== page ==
Wednesday, July 02, 2014

Mae West: On Your Dial

MAE WEST will be in your living room tomorrow night.
• • Giving all Mae-mavens a heads up, Newsday columnist Diane Werts wrote: Lots of treats this week on Turner Classic Movies. Racy lady of the 1930s Mae West does her thing Thursday night in "I'm No Angel" (8:00 p.m.), "She Done Him Wrong" with Cary Grant (9:45 p.m.), "Belle of the Nineties" (11:15 p.m.), and W.C. Fields co-starrer "My Little Chickadee" (12:45 a.m.).
• • Thank you, Diane Werts of Newsday!
• • On Wednesday, 13 August 2014 • •
• • Here in New York City, the next annual birthday tribute will be on August 13th and all the exciting details will soon be posted.
• • If you are hosting a Mae West event, let us know. We will announce it.
• • On Tuesday, 2 July 1935 • •
• • It was a long, hot summer wrestling with the Hays Office over the script for "Klondike Annie."  Mae West and Paramount got more bad news from the censors on Tuesday, 2 July 1935.
• • The Hays Office wrote: "We judge from your letter that during part of this picture, Miss West will be masquerading as an exponent of religion or a religious worker. ..."
• • Overheard in Hollywood • •
• • It's a joy to talk to that blessed old trouper May Robson for she's as full of amusing personal anecdotes as Mae West is of curves.
• • In Her Own Words • •
• • Mae West said: "I got my own individual style. You know you can always tell Eugene O'Neill — — and you can always tell Mae West."
• • Quote, Unquote • •
• • An article in a men's magazine discussed Mae West, Assistant D. A. James G. Wallace, and the New York D.A. Joab Banton.
• • "When Mae West Went to Jail for ‘Sex’" • •
• • While the law found a way to lock up the symbol of sex, the law could not tarnish her brilliance. From the moment she stepped into the Welfare Island workhouse, the drab structure glistened with her personality. The blue cotton uniform which made boards, boxes and bags of the other women, seemed to be transformed into a sheer negligee on Mae. Her bare gray cell took on the aura of a royal boudoir. She asked no favors, no special treatment, and performed the menial tasks without complaint.
• • She distributed the gifts sent to her among the other less fortunate prisoners. An expert on matters of the heart, she gave advice to the lovelorn and bolstered their sinking spirits with hope. The only rancor she expressed was against Wallace and District Attorney Joab Banton, whom she denounced in strong terms.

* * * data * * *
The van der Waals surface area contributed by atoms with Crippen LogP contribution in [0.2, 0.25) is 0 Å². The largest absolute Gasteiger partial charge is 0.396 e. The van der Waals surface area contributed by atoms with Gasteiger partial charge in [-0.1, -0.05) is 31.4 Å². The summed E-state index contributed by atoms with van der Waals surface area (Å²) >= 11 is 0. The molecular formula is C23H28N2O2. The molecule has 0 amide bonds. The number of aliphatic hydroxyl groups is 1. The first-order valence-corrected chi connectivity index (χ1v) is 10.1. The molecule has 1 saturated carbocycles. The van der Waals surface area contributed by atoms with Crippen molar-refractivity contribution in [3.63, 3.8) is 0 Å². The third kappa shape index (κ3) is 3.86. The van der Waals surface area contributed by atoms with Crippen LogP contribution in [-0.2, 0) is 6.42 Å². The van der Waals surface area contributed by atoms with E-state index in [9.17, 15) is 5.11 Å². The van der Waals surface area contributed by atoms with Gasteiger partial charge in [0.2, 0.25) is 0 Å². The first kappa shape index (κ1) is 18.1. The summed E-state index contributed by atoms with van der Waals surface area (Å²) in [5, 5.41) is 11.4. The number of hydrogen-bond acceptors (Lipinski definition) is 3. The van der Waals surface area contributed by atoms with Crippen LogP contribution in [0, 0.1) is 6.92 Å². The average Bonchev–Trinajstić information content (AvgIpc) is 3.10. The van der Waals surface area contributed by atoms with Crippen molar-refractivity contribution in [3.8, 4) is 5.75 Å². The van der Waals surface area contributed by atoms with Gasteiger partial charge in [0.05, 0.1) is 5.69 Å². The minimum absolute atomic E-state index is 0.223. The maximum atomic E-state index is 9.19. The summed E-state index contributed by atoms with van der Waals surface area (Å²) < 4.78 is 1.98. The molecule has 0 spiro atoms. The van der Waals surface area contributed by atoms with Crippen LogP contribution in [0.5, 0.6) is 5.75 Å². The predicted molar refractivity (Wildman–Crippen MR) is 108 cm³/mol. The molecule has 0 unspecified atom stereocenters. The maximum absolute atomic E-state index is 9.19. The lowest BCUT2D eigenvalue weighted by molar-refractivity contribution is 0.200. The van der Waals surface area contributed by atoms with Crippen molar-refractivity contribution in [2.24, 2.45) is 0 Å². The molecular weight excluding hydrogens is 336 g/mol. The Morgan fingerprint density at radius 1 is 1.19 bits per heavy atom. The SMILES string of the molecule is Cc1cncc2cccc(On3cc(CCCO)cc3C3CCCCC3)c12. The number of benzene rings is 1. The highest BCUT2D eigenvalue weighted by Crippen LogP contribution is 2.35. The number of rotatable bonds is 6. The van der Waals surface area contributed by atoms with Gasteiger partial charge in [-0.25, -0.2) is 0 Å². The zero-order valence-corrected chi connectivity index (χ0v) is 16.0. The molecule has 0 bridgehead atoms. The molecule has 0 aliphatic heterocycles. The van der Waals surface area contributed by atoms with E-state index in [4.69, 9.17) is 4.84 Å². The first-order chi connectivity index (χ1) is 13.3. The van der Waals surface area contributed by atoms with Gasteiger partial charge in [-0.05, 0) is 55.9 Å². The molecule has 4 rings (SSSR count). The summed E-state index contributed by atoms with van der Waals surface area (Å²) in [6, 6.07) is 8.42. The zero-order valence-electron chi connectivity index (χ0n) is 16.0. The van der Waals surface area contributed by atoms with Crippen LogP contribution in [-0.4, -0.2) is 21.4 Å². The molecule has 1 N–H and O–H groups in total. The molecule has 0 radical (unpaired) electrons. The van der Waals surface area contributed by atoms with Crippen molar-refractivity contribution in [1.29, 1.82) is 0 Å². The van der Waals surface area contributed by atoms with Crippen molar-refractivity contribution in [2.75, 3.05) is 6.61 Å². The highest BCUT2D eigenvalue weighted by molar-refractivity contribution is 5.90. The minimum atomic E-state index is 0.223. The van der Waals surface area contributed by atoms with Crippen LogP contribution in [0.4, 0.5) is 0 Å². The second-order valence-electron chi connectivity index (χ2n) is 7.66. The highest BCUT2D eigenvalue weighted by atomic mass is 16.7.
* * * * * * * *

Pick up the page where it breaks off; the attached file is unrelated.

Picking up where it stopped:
• • “Jail life is not bad after all,” said Mae • •
• • “Jail life is not bad after all,” she confided. “It may be the making of me.  They say I’m a terrible woman, but I’m not really. I never drink or smoke.”
• • After serving her sentence she presented Warden Harry Schleth with $1,000 to buy books for the jail library. The warden, though obviously appreciative of the gift, commented flatly that he would exercise “liberal” censorship over the choice of books.   . . .
• • Source: Article: "When Mae West Went to Jail for ‘Sex’" written for Popular Mechanics;  published in the issue dated for November 1959 
• • The Mae West Blog celebrates its 10th anniversary • •
• • Thank you for reading, sending us questions, and posting comments during this past decade.

• • By the Numbers • • 
• • The Mae West Blog was started ten years ago in July 2004. You are reading the 2948th blog post. Unlike many blogs, which draw upon reprinted content from a newspaper or a magazine and/ or summaries, links, or photos, the mainstay of this blog is its fresh material focused on the life and career of Mae West, herself an American original.

• • Come up and see Mae every day online:

Source: to Google

• • Photo:
• • Mae West in 1932

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  1. I was surprised that Robert Osborne didn't introduce the Mae West films last evening, as he played a key role in an A&E Mae West documentary filmed in 1993. He was more animated and less wooden back then, and Ben Mankiewicz not only provided interesting and accurate facts about West and production notes, he actually got the true essence of who and what Mae West was really all about.

    The five films TCM aired were pristine copies, and along with "Myra Breckinridge" and "Sextette" which have been presented before, it would be fantastic if "Night After Night," "Goin' To Town," "Klondike Annie," "Go West, Young Man," and "Every Day's a Holiday," could be aired at some point.

    Although the Hollywood Production Code that came into effect in 1933 severely clamped down on Mae West's sexually charged film personna and dialogue, there still remains a lot of fun to be had watching these films. During her Vaudeville and Broadway careers, Mae West performed song and comedic skits , and all of her films except "Night After Night" feature lavish musical music productions.

    Sadly the musical number referred to as "Lure" featuring a "sinsational" costume designed by Walker Plunkett was cut from film censors in the 1943 "The Heat's On." Sporting headers featuring a coiled snake and talon like fingernails, one can only imagine the evils censors thought they were protecting the public from. Sadly this excised footage has been lost to time. Fortunately several stills of West's amazing costume exist.

  2. Once you have seen the stage play "DIAMOND LIL," then and only then can you realize what an anemic film version Paramount Pictures reduced Mae's original sexy drama to for the 66 mins of "She Done Him Wrong."
    When we offered "DIAMOND LIL" in NYC in 2013, the announcements said "all of the sex and none of the censorship."
    The stage play is 200% superior to the movie. Yet that's the footage that TV-watchers will see on the screen.
    Tsk tsk.